Tuesday, September 28, 2010

A "Glass Slab" Model

Here is the second tutorial as provided by Barton Paul Levenson. Again, I'll present the tutorial, followed by an explanation of the code added to the github repository. I'll continue to use these simple models to demonstrate some of the key concepts we'll be using to build GoGCM (as I did with the sharing post).

Here's the tutorial.

A "Glass Slab" Model
Written by Barton Paul Levenson

Now we add an atmosphere to create a "glass slab" model. Model 1 just had two factors affecting the Earth's surface temperature: sunlight and reflection. Model 2 adds IR back-radiation.

The Earth's albedo is assumed to apply to the very top of the atmosphere, giving F = 237 W m-2 from the 342 W m-2 which actually comes from the sun.

The surface absorbs all sunlight and all IR that falls on it. The atmosphere absorbs all IR, but no sunlight. Energy balances for atmosphere and surface, respectively, are:

Atmosphere: \begin{equation}F_s=2F_a\end{equation} Surface: \begin{equation}F+F_a=F_s\end{equation}
Here, F is the incoming sunlight, as defined in model 1 from the Earth's albedo and solar constant. Fa is the amount radiated from the atmosphere--since it has both a top and a bottom, it radiates Fa in each direction. Fs is the amount radiated from the Earth, which only goes up. The atmosphere has Fs from the ground as its only energy input; its output is 2 Fa. The Earth gets both F from the sun and Fa from the atmosphere; its output is Fs.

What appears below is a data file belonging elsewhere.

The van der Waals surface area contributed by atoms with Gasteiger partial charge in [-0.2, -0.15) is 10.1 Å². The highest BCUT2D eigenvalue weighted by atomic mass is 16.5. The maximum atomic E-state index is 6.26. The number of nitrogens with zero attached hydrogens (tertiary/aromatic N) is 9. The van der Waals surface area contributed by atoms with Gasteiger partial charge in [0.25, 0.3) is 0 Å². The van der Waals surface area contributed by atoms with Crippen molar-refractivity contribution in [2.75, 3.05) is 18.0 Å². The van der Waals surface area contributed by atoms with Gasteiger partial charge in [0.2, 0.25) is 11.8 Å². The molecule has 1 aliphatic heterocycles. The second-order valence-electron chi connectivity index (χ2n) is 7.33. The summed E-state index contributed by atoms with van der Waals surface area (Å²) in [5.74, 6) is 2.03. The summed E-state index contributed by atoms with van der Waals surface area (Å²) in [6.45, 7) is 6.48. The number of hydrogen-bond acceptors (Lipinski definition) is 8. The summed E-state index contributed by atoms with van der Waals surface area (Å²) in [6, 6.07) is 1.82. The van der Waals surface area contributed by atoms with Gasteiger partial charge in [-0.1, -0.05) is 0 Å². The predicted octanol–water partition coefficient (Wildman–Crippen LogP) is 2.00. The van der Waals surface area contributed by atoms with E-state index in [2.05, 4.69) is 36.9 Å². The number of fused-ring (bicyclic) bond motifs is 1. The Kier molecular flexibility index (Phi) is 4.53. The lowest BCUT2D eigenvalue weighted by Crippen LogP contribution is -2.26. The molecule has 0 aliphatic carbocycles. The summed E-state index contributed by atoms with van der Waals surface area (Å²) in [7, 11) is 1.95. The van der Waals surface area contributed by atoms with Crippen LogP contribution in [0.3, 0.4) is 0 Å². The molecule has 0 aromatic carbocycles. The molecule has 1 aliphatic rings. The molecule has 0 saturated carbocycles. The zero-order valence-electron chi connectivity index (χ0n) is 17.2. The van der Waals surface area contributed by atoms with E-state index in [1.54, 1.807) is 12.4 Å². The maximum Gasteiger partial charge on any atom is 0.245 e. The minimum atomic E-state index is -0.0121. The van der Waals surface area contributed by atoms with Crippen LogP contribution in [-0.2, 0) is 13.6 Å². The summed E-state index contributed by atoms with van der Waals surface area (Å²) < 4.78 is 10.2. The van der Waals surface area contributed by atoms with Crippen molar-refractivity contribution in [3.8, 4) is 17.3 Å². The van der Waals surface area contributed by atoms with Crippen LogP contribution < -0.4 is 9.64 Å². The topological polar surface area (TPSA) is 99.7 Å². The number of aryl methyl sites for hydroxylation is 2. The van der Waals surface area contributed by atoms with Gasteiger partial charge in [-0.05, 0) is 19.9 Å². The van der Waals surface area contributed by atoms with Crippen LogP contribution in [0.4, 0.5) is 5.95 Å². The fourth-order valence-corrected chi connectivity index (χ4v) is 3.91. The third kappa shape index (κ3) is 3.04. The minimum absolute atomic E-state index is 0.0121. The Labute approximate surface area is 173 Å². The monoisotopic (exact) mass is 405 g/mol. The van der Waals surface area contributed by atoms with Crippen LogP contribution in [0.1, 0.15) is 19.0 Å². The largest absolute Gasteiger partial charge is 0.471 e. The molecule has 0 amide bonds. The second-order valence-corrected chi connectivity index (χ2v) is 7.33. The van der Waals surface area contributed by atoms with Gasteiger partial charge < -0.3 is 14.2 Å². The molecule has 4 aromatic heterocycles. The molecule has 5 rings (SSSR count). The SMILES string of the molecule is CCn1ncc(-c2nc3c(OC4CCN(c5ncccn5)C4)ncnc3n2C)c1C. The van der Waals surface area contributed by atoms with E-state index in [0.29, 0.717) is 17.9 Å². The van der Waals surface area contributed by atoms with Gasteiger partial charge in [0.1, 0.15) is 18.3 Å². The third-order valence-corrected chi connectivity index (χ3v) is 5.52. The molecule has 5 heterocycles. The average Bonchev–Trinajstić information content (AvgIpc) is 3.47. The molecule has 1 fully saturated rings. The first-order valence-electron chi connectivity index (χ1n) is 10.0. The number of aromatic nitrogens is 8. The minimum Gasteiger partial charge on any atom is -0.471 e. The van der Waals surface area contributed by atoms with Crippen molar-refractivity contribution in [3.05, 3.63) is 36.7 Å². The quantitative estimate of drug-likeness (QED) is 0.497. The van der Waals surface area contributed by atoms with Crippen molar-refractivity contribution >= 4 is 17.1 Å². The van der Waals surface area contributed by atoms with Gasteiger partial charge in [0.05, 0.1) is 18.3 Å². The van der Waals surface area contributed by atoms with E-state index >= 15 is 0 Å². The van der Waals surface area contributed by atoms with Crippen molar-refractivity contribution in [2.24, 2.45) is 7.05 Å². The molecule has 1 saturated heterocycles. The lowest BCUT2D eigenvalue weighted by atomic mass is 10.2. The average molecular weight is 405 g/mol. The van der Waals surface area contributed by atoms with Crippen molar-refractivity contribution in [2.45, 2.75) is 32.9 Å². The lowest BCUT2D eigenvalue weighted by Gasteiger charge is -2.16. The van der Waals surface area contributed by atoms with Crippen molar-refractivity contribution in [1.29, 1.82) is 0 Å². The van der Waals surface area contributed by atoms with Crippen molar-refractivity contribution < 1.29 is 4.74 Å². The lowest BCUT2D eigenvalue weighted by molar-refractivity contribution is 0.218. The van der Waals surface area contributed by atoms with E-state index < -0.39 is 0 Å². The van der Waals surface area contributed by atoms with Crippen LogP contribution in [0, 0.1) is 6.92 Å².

Assuming perfect emissivity, we can substitute in the Stefan-Boltzmann law to rephrase these equations in terms of temperature:

\begin{equation}\sigma T_s^4=2\sigma T_a^4\end{equation} \begin{equation}F+\sigma T_a^4=\sigma T_s^4\end{equation}
Dividing through all terms by σ to simplify, we get

\begin{equation}T_s^4=2T_a^4\end{equation} \begin{equation}\frac{F}{\sigma}+T_a^4=T_s^4\end{equation}